[read in Italian]
Sebastiano Serlio (c. 1475 – 1554) was an architect from Bologna active in Rome, Venice and France. His most important contribution is the work I sette libri dell’architettura (“Seven Books of Architecture”), published sporadically between 1537 and 1575. The importance of Serlio’s theoretical work, enriched by a great series of woodcuts depicting a lot of architectonic examples, is its reinterpretation of Vitruvius’ lesson through the comparison with ancient remains and the experience of modern architecture.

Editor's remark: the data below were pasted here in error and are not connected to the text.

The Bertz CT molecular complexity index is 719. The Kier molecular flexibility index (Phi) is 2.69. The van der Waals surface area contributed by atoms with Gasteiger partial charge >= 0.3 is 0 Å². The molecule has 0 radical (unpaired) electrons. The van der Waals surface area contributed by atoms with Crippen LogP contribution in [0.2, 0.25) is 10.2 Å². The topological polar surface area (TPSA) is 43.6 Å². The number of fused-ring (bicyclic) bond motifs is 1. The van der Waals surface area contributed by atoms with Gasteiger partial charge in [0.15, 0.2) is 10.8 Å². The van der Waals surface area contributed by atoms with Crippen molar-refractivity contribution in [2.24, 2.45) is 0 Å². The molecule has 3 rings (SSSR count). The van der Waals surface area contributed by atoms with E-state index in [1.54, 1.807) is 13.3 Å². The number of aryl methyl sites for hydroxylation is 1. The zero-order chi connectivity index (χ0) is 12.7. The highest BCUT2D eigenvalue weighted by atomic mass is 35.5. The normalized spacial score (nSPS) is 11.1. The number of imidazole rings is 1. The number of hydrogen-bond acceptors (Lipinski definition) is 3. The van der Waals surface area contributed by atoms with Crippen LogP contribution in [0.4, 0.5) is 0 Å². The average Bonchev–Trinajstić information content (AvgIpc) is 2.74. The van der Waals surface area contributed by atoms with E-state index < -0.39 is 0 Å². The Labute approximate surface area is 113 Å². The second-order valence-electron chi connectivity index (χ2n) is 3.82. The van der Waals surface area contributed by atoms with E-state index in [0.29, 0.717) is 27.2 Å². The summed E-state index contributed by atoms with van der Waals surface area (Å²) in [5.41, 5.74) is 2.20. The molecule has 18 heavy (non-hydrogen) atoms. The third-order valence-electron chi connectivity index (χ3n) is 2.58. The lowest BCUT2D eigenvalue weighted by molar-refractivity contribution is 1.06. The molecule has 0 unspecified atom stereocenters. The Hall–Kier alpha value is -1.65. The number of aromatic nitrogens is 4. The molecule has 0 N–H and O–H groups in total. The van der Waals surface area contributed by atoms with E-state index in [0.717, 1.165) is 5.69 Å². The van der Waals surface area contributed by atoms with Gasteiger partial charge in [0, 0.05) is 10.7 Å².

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This work was very successful since it provided numerous models and examples, so much so that Amico himself mentions him (1620, fol. Ss1r), even criticising one of its assumptions (Serlio, 3rd book ed. 1559, p. 91). The Library of the Custody holds a – rather incomplete and damaged – copy of Serlio’s work (shelfmark CIN A 84), perhaps the one used by Bernardino Amico. In the aforementioned page (about the so-called Tombs of the Kings, probably Queen Helena of Adiabene’s sepulchre), Amico indulges in a peroration for their listing among the treasures of the Holy City: «I do not see any reason why among the seven wonders of the world the Royal Caves are not celebrated and by men held in great admiration other than the fact that they are underground and unknown, as almost buried amid the shades, have not yet been brought to light, nor in our countries known. Wherefore, I, who have seen them and with diligence examined them have taken it upon myself to present them to the inquisitive readers, who, surprised with the great wonder they will find therein, will certainly say that the writers have done them a great wrong, who while with encomiums, eulogies and panegerics they have informed them of Diana’s Temple, the Egyptian pyramids, the walls of Babylon and other superb structures, they have failed to present clear and illustrious this great structure of the world» (1620, fol. Ss1r and Plans, p. 138).